“We’re the only two real wreck-heads in this whole building, Tom.”
Those words had an unexpectedly powerful moment of kinship for me. This was the guy I busked with, drank with, was briefly locked up with and ultimately fell out of contact with. At that time, we also talked drugs and took drugs. I recall him telling me he’d take drugs over sex any day of the week, and thinking that yeah, I more or less agreed.
We were both experimenting, trying our absolute best to live hard and fast, and not particularly concerned with what studying abroad had to offer us. It was a remarkable relationship, dominated by drugs, alcohol and music, that grew into an unhealthy reliance on one another. We were Shakespeare’s ‘star-crossed lovers’, our bond raw and chaotic, built entirely on a foundation of extremes. Extremes of drug-abuse, behaviour and depravity. And like all that burns bright, it inevitably had to fade, and fade fast. Relationships interwoven with heavy use, don’t last.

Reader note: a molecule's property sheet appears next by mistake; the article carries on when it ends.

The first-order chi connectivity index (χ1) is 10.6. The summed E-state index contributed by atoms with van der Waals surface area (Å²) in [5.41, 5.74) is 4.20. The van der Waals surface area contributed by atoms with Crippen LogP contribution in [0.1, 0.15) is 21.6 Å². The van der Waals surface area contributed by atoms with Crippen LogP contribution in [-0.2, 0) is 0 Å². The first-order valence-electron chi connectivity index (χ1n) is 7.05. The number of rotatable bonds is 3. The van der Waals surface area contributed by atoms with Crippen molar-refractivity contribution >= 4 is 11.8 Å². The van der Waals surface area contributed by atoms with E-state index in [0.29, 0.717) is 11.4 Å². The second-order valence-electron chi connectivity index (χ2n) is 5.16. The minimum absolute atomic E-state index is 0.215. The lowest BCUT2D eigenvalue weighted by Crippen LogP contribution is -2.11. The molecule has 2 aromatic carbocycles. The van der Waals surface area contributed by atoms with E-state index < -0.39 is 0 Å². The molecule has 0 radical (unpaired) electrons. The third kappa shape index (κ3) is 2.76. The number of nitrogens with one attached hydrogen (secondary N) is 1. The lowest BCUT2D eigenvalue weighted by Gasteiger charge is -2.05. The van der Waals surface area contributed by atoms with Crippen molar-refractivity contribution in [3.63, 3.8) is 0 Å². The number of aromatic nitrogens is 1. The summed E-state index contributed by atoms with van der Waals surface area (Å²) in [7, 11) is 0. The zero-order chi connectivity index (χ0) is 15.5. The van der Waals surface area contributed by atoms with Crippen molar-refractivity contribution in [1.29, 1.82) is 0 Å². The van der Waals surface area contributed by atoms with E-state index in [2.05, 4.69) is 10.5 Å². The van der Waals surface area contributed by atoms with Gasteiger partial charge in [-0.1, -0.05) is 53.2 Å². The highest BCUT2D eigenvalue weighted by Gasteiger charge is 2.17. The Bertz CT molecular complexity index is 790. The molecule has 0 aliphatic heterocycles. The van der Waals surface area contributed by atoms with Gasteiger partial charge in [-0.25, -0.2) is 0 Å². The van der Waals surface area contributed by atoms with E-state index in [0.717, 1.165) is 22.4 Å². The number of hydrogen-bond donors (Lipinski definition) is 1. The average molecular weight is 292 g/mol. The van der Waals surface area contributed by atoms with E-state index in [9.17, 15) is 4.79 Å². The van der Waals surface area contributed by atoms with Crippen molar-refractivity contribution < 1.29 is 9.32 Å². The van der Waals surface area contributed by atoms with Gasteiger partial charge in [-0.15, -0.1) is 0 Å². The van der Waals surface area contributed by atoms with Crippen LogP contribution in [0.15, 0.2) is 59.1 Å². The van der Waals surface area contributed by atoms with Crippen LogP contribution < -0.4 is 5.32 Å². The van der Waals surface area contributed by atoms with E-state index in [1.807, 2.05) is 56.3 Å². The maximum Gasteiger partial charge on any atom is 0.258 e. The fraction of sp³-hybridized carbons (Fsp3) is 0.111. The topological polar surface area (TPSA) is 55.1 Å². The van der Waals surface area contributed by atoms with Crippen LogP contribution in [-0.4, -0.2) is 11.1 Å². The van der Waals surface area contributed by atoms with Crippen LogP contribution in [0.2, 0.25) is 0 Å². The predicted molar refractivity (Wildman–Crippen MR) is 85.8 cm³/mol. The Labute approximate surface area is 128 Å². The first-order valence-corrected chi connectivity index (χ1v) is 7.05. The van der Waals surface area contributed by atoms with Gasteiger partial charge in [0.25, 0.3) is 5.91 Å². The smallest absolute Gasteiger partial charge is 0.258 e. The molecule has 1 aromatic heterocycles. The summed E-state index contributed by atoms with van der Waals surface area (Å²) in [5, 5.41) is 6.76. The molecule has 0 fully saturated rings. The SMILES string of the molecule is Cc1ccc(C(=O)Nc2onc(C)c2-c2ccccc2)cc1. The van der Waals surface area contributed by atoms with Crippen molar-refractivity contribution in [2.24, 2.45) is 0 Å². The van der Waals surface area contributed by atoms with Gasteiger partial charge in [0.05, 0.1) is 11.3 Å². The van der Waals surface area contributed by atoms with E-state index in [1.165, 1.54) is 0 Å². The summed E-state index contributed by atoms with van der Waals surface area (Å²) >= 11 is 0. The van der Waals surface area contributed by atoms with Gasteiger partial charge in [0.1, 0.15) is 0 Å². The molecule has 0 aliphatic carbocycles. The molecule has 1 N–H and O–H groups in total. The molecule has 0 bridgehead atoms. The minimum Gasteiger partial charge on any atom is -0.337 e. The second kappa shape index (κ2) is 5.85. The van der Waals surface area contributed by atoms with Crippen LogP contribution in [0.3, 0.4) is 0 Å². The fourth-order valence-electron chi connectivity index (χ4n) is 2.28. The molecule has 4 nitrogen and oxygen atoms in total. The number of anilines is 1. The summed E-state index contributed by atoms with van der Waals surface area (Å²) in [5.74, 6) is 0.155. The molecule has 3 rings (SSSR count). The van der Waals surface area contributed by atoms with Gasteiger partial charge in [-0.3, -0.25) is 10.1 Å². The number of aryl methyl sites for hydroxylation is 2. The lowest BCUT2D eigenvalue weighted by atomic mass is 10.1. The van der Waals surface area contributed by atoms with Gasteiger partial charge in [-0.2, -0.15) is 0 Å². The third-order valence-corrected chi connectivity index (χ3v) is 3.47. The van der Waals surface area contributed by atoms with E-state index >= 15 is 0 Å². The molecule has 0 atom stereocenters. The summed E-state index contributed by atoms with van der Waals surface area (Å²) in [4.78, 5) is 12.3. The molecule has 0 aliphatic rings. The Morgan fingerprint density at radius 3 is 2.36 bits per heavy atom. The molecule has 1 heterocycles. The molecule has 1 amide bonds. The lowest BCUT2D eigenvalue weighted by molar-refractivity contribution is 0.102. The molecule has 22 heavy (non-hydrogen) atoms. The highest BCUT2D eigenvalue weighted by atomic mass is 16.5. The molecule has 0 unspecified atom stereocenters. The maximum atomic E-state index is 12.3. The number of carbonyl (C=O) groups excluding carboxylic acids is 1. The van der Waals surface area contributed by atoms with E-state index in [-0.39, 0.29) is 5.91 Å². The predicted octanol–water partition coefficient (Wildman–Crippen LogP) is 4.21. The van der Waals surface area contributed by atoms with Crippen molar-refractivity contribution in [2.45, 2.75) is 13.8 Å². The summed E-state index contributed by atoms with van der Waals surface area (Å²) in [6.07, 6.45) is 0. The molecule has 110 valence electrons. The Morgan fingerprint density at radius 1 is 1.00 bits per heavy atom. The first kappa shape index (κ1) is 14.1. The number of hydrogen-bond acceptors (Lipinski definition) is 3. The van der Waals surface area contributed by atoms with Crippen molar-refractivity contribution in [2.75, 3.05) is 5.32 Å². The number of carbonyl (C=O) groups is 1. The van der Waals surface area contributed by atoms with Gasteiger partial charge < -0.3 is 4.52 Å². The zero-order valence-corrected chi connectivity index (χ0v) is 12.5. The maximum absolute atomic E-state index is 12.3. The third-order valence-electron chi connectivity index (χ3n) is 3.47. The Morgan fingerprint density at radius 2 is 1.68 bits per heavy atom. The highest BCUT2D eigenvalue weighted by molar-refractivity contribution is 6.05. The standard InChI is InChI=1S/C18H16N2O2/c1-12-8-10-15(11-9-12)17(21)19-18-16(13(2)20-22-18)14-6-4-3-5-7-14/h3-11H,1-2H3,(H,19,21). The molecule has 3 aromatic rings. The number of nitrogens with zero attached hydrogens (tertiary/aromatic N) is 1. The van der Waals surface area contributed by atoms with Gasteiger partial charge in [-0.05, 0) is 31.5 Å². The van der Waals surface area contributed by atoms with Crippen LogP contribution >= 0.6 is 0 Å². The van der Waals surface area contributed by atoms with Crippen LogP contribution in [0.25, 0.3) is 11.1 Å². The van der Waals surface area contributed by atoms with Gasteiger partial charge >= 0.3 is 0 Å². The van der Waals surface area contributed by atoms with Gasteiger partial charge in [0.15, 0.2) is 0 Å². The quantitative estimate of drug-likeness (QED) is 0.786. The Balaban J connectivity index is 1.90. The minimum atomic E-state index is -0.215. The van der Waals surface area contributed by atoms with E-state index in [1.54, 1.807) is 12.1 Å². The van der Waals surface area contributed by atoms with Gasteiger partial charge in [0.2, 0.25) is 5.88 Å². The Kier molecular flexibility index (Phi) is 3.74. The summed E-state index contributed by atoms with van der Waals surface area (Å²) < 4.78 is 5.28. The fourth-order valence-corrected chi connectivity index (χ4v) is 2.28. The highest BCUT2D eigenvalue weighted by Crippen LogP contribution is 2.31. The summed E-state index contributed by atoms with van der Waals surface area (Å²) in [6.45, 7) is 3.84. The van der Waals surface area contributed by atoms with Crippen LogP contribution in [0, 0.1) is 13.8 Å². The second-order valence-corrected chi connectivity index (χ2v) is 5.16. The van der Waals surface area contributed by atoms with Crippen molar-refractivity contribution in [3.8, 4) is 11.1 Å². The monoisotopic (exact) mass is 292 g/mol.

Even now I link that relationship to all my drug-taking experiences, years down the road. It is the base off which everything is compared. Are the drugs as good, are the emotions as desperate, will this moment etch itself into irrational memory? Can you recapture a time that felt wildly punk-rebellion but in reality was more likely just a couple of kids figuring it out?